Environmentalists Claim Trump's Wall Would Harm Non-Existent Jaguars

Brittany M. Hughes | April 10, 2017
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Environmental groups are now voicing opposition to President Trump’s proposed border wall because they say it could interfere with jaguar migration between Mexico and the United States.

On an entirely unrelated note, please raise your hand if you live in Arizona and have ever seen a jaguar. No? ‘Kay.

In a move that smacks of its anti-oil efforts to “save” the lesser prairie chicken, the U.S. Fish and Wildlife Service actually proposed the creation of a critical habitat zone for jaguars across parts of Arizona and New Mexico back in 2012. But, seeing as jaguars aren’t known to inhabit the area, the Arizona Game and Fish Department pushed back, according to documents obtained by Judicial Watch.

“[The] habitat essential to the conservation of the jaguar as a species does not exist in either Arizona or New Mexico under any scientifically credible definition of that term,” Arizona argued in their response.

“Occurrence records for recent history (i.e. post 1850s) fail to show that AZ or NM has never been occupied by a jaguar ‘population,’” the department added.

And it’s true. Even according to the same enviro groups looking to stall Trump’s border wall over cat migration, only seven jaguars – all males – have been seen in Arizona and New Mexico since 1996. Only two are currently known to be roaming free in Arizona.

Jaguars are also a fairly rare sight in Mexico, although an unknown number now live in a wildlife reserve in Sonora. The Center for Biological Diversity (also on the anti-border wall train) admits that by their best estimation, the last female jaguar in the U.S. died in 1963.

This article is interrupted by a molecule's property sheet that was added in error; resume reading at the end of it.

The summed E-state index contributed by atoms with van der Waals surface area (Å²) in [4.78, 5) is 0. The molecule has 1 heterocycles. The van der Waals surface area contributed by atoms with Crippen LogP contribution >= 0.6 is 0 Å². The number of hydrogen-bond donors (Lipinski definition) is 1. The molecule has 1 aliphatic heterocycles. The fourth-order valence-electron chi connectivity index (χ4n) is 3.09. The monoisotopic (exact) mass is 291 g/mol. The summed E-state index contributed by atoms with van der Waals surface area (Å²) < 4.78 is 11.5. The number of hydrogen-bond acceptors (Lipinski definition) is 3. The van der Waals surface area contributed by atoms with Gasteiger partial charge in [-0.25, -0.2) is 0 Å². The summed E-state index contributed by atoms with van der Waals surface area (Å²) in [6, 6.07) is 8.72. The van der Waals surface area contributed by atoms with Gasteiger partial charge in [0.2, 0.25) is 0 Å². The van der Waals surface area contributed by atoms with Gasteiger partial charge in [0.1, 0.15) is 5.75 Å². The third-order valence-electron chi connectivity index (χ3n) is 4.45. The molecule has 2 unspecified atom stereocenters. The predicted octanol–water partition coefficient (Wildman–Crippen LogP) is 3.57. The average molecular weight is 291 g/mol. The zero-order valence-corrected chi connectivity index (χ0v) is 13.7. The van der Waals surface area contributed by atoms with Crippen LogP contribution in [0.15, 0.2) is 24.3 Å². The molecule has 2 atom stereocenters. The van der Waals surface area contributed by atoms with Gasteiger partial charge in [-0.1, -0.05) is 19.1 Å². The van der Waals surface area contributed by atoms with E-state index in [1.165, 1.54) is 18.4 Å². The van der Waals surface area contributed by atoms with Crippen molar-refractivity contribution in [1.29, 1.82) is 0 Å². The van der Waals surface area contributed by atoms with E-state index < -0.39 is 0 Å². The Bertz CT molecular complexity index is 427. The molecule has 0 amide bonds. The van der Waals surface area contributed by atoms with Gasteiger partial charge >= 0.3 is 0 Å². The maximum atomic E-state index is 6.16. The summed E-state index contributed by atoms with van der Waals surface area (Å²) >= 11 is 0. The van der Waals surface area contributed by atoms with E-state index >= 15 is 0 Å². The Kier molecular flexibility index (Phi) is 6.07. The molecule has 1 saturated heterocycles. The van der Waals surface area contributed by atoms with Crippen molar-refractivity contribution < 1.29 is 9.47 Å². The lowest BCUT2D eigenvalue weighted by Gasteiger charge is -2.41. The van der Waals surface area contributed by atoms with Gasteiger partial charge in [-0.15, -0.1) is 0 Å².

Of course, the U.S. Fish and Wildlife Service, in typical fashion, ignored the fact that you need actual jaguars to constitute a jaguar habitat and created one anyway in 2014. Now, environmental opponents of the border wall say Trump is blocking any chance that jaguars will show up at their new, currently unoccupied digs.

Rob Peters with Defenders of Wildlife complains, “If Trump’s administration completes the border wall, no more jaguars will be able to reach the U.S. from Mexico.”

Over at the Daily Beast, Gail Lemrick lamented that the border wall, which helps protect against things like drug smuggling, human trafficking and overwhelming illegal immigration, would prevent these virtually non-existent jaguars from wandering back into the United States. Here’s her take:

Jaguars in northern Mexico need to be protected so that the jaguar population can re-enter Arizona and be re-established in the U.S. And travel corridors need to be protected so that El Jefe, and future jaguars, can move, reproduce, and flourish again.

“Trump’s wall not only hurts people and economies but also wildlife and our last remaining wild jaguars,” she added.

So there you have it, folks. Clearly, we should abandon all efforts to secure our border, prevent illegal alien crime, dissuade dangerous human smuggling and crack down on the influx of deadly drugs on the off chance that a jaguar might decide to meander across the Rio Grande.